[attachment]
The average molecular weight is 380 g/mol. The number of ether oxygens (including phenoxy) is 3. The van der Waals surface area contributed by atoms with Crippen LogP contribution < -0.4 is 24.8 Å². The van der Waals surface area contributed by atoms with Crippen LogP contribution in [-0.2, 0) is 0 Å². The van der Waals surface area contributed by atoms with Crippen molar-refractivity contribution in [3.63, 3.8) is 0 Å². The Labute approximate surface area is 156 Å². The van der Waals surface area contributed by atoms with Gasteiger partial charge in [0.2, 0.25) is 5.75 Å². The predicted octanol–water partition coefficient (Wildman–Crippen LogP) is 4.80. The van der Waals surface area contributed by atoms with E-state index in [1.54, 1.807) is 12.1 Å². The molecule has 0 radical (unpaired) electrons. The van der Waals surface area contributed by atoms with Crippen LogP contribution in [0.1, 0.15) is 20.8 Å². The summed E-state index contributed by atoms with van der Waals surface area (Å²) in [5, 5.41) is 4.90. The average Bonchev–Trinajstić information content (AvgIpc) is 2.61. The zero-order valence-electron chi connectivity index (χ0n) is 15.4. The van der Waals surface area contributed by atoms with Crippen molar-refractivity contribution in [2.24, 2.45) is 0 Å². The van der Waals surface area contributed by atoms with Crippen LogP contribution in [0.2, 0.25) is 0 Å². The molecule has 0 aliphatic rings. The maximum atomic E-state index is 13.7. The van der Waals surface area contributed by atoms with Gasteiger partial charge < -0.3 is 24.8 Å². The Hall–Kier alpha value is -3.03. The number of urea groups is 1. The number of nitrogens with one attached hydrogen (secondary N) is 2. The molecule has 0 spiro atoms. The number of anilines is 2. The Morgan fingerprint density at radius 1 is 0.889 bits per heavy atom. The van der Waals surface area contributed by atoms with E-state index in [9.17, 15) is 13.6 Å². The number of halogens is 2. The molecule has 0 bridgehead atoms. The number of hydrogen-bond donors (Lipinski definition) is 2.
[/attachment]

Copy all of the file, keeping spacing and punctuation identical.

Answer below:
The average molecular weight is 380 g/mol. The number of ether oxygens (including phenoxy) is 3. The van der Waals surface area contributed by atoms with Crippen LogP contribution < -0.4 is 24.8 Å². The van der Waals surface area contributed by atoms with Crippen LogP contribution in [-0.2, 0) is 0 Å². The van der Waals surface area contributed by atoms with Crippen molar-refractivity contribution in [3.63, 3.8) is 0 Å². The Labute approximate surface area is 156 Å². The van der Waals surface area contributed by atoms with Gasteiger partial charge in [0.2, 0.25) is 5.75 Å². The predicted octanol–water partition coefficient (Wildman–Crippen LogP) is 4.80. The van der Waals surface area contributed by atoms with E-state index in [1.54, 1.807) is 12.1 Å². The molecule has 0 radical (unpaired) electrons. The van der Waals surface area contributed by atoms with Crippen LogP contribution in [0.1, 0.15) is 20.8 Å². The summed E-state index contributed by atoms with van der Waals surface area (Å²) in [5, 5.41) is 4.90. The average Bonchev–Trinajstić information content (AvgIpc) is 2.61. The zero-order valence-electron chi connectivity index (χ0n) is 15.4. The van der Waals surface area contributed by atoms with Crippen molar-refractivity contribution in [2.24, 2.45) is 0 Å². The van der Waals surface area contributed by atoms with Crippen LogP contribution in [0.2, 0.25) is 0 Å². The molecule has 0 aliphatic rings. The maximum atomic E-state index is 13.7. The van der Waals surface area contributed by atoms with Gasteiger partial charge < -0.3 is 24.8 Å². The Hall–Kier alpha value is -3.03. The number of urea groups is 1. The number of nitrogens with one attached hydrogen (secondary N) is 2. The molecule has 0 spiro atoms. The number of anilines is 2. The Morgan fingerprint density at radius 1 is 0.889 bits per heavy atom. The van der Waals surface area contributed by atoms with E-state index in [9.17, 15) is 13.6 Å². The number of halogens is 2. The molecule has 0 bridgehead atoms. The number of hydrogen-bond donors (Lipinski definition) is 2.